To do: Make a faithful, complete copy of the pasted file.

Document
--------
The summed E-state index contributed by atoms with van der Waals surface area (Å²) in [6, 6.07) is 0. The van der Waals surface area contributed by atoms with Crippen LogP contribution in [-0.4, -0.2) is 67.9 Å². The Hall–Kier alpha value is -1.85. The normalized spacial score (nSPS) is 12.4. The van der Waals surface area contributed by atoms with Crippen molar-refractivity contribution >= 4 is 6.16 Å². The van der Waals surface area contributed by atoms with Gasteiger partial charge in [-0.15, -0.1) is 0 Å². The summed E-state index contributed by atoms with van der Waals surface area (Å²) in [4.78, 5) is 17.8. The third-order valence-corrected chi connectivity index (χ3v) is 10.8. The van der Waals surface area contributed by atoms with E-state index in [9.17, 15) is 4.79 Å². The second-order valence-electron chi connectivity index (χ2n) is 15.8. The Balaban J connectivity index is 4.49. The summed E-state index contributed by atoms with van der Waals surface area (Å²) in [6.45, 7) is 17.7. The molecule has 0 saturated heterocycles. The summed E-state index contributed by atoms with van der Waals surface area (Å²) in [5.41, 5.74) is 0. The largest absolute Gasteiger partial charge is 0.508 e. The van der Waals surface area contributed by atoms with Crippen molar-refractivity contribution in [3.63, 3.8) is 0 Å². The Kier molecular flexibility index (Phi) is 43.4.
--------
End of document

The summed E-state index contributed by atoms with van der Waals surface area (Å²) in [6, 6.07) is 0. The van der Waals surface area contributed by atoms with Crippen LogP contribution in [-0.4, -0.2) is 67.9 Å². The Hall–Kier alpha value is -1.85. The normalized spacial score (nSPS) is 12.4. The van der Waals surface area contributed by atoms with Crippen molar-refractivity contribution >= 4 is 6.16 Å². The van der Waals surface area contributed by atoms with Gasteiger partial charge in [-0.15, -0.1) is 0 Å². The summed E-state index contributed by atoms with van der Waals surface area (Å²) in [4.78, 5) is 17.8. The third-order valence-corrected chi connectivity index (χ3v) is 10.8. The van der Waals surface area contributed by atoms with E-state index in [9.17, 15) is 4.79 Å². The second-order valence-electron chi connectivity index (χ2n) is 15.8. The Balaban J connectivity index is 4.49. The summed E-state index contributed by atoms with van der Waals surface area (Å²) in [6.45, 7) is 17.7. The molecule has 0 saturated heterocycles. The summed E-state index contributed by atoms with van der Waals surface area (Å²) in [5.41, 5.74) is 0. The largest absolute Gasteiger partial charge is 0.508 e. The van der Waals surface area contributed by atoms with Crippen molar-refractivity contribution in [3.63, 3.8) is 0 Å². The Kier molecular flexibility index (Phi) is 43.4.